A family of four in Nigeria was shot and injured this week by armed assailants who invaded their home as they prayed in their sitting room.
According to religious freedom charity Christian Solidarity Worldwide (CSW), the attack was the latest in a series of armed assaults on Christian communities in both Plateau and Kaduna states that continue despite the coronavirus lockdown there.
CSW said attackers invaded the family's home in Ghana Ropp, Barkin Ladi Local Government Area (LGA), Plateau state on Tuesday evening.
Armed assailants, reportedly of Fulani origin, broke into the family's home and proceeded to shoot Rev Canon Bayo James Famonure, headmaster of Messiah College and leader of Calvary Mission (CAPRO) and Agape Missions, in the forehead and leg. His wife Naomi was shot in the back, and their sons Adua and Victor were shot in the feet, after which the assailants fled the area.
The family was later carried to hospital in the Plateau state capital, where Mrs Famonure underwent surgery to remove a bullet in her back, which had fortunately missed her spinal cord and other internal organs by inches.
The bullets fired Canon Bayo had not penetrated his forehead or hit the bone in his leg. Both are reported to be "tired, but in good spirits," and remain hospitalised, along with their son Victor.
Adua has now been discharged, and a security detail has been posted at the family's home.
CSW said the attack came two days after four members of the Evangelical Church Winning All (ECWA) were ambushed and killed by Fulani assailants as they travelled by motorcycle from Kwell village to Miango Town in Plateau state.
Last month the Southern Kaduna Peoples Union (SOKAPU) said that communities in three southern Kaduna LGAs had suffered coordinated armed attacks within a 48-hour period.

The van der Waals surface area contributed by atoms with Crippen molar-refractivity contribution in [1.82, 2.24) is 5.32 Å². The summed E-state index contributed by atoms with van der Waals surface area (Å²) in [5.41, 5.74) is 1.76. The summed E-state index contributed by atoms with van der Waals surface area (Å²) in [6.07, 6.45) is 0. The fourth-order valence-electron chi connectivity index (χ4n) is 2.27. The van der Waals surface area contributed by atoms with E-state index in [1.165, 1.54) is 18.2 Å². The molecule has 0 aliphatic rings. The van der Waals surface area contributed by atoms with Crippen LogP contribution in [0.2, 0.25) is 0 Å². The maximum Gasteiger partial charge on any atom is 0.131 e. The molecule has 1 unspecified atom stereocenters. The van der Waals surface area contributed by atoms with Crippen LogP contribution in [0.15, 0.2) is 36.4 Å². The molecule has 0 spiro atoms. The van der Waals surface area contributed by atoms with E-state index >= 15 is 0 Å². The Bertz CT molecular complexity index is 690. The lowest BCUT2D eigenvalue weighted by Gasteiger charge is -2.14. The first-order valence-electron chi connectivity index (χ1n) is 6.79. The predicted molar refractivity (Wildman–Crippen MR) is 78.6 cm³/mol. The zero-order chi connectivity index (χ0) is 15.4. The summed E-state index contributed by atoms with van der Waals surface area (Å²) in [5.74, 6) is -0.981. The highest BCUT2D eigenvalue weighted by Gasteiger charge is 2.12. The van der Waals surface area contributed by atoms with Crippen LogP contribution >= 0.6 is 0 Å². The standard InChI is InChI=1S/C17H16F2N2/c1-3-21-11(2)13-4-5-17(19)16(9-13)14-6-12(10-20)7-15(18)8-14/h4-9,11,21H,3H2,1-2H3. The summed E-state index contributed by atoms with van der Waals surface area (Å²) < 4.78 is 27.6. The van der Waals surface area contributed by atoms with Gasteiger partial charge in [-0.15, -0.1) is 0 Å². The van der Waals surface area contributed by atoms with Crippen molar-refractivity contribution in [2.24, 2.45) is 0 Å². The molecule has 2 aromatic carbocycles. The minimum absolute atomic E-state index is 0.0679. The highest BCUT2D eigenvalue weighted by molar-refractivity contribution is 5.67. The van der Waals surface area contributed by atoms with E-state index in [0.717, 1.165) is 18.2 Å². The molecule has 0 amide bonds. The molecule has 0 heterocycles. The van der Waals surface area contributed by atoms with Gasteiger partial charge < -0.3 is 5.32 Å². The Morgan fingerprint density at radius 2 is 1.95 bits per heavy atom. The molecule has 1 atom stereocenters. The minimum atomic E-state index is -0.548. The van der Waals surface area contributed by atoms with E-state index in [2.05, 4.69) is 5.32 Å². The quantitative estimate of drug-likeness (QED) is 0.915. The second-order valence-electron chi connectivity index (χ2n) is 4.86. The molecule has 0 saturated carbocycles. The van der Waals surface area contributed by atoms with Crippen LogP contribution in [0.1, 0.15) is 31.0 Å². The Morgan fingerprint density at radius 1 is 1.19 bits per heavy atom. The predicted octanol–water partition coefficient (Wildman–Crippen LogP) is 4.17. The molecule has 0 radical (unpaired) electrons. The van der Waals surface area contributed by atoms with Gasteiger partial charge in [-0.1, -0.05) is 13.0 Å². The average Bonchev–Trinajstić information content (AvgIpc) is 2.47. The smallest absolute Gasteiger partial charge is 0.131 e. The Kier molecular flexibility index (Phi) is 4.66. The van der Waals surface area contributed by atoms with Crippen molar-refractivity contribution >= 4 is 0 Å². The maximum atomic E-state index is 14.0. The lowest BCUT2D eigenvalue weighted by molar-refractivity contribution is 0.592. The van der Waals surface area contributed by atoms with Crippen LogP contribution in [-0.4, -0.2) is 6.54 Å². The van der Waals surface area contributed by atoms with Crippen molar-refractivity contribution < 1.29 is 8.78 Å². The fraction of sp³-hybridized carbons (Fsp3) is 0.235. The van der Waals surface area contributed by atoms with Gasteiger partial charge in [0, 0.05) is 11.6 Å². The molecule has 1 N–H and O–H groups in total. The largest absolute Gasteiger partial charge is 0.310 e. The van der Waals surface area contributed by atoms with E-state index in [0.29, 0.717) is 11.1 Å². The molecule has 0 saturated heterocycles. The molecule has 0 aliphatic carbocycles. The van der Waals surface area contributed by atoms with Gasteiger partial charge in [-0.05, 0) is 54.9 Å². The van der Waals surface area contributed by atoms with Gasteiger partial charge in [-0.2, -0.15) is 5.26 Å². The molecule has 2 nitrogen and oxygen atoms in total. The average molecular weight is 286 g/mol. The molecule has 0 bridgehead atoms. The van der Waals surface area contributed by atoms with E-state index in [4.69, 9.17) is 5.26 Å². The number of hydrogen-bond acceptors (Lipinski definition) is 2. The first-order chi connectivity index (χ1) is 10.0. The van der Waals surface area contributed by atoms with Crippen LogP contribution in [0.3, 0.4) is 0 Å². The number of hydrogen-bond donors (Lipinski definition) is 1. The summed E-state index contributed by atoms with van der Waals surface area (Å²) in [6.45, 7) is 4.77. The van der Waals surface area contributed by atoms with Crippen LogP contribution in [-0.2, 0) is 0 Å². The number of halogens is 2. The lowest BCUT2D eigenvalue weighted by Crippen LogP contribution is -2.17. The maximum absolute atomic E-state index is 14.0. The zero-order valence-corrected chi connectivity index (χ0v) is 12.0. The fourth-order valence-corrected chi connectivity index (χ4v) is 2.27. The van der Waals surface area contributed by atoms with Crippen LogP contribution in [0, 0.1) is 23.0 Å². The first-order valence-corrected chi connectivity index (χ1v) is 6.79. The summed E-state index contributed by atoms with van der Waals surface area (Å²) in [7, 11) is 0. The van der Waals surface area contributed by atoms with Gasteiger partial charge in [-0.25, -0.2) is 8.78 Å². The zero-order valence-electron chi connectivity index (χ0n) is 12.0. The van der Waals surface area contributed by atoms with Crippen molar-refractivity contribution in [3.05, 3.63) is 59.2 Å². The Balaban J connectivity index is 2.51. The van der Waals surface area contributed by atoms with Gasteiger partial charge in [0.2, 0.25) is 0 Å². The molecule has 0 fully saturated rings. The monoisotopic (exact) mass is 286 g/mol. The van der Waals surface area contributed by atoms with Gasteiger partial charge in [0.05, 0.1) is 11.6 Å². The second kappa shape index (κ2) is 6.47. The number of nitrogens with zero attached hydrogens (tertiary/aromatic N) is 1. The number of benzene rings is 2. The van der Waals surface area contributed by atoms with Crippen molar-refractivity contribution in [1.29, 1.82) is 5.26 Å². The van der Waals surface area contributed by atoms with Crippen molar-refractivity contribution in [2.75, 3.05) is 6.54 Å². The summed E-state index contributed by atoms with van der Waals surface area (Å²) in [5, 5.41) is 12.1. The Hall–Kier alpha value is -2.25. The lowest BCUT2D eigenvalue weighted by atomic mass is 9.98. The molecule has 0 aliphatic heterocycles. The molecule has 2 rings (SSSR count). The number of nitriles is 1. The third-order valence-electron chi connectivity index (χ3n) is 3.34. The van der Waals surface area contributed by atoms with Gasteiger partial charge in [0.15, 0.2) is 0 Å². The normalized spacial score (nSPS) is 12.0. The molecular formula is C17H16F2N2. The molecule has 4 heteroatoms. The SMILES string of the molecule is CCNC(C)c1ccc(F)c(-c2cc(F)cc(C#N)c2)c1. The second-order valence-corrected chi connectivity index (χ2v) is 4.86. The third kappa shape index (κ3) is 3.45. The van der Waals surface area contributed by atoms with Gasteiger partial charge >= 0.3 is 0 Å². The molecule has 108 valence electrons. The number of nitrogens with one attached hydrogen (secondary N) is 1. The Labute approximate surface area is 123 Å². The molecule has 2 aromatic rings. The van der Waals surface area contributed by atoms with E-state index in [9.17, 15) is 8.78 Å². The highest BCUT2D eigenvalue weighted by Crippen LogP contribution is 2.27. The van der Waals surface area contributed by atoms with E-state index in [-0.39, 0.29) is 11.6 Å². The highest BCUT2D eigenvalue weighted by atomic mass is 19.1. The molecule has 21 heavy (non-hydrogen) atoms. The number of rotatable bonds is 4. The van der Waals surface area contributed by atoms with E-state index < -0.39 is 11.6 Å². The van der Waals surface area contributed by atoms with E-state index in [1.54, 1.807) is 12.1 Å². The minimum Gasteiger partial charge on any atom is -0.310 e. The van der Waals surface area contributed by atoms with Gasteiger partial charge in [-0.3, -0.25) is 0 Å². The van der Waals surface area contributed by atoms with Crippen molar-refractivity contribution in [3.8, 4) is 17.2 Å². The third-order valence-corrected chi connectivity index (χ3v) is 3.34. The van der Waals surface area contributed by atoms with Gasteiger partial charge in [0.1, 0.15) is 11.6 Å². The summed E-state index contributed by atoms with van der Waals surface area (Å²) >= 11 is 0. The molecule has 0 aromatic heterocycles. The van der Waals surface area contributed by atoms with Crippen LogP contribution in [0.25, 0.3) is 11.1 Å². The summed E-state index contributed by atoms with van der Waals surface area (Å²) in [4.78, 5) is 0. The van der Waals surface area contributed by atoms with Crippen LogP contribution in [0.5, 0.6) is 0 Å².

Rev Yunusa Nmadu, General Secretary of ECWA and CEO of CSW Nigeria, said: The relentless campaign of violence against Christian communities in Kaduna and Plateau, which continues despite the existence of lockdowns in both states, is both perplexing and entirely unacceptable.
"The fact that these armed assailants are able to attack at will constitutes a security emergency, and every relevant federal and state agency should be brought to bear to ensure the investigation, arrest and prosecution of the perpetrators and their enablers.
"The cycle of impunity must be brought to an end. Only the presence of security and justice will prevent retaliatory violence from taking hold. The time for federal and state authorities to guarantee security, welfare and the sanctity of life of the Christian community in these areas is long overdue."
Meanwhile, CSW said police in Kaduna state have arrested the alleged killer of 18-year-old seminarian Michael Nnadi, who was kidnapped along with three fellow students by men dressed in military fatigues after they invaded Good Shepherd Seminary in January.
In an interview with Nigerian media, his killer said he had murdered Mr Nnadi because he would not stop speaking about his faith.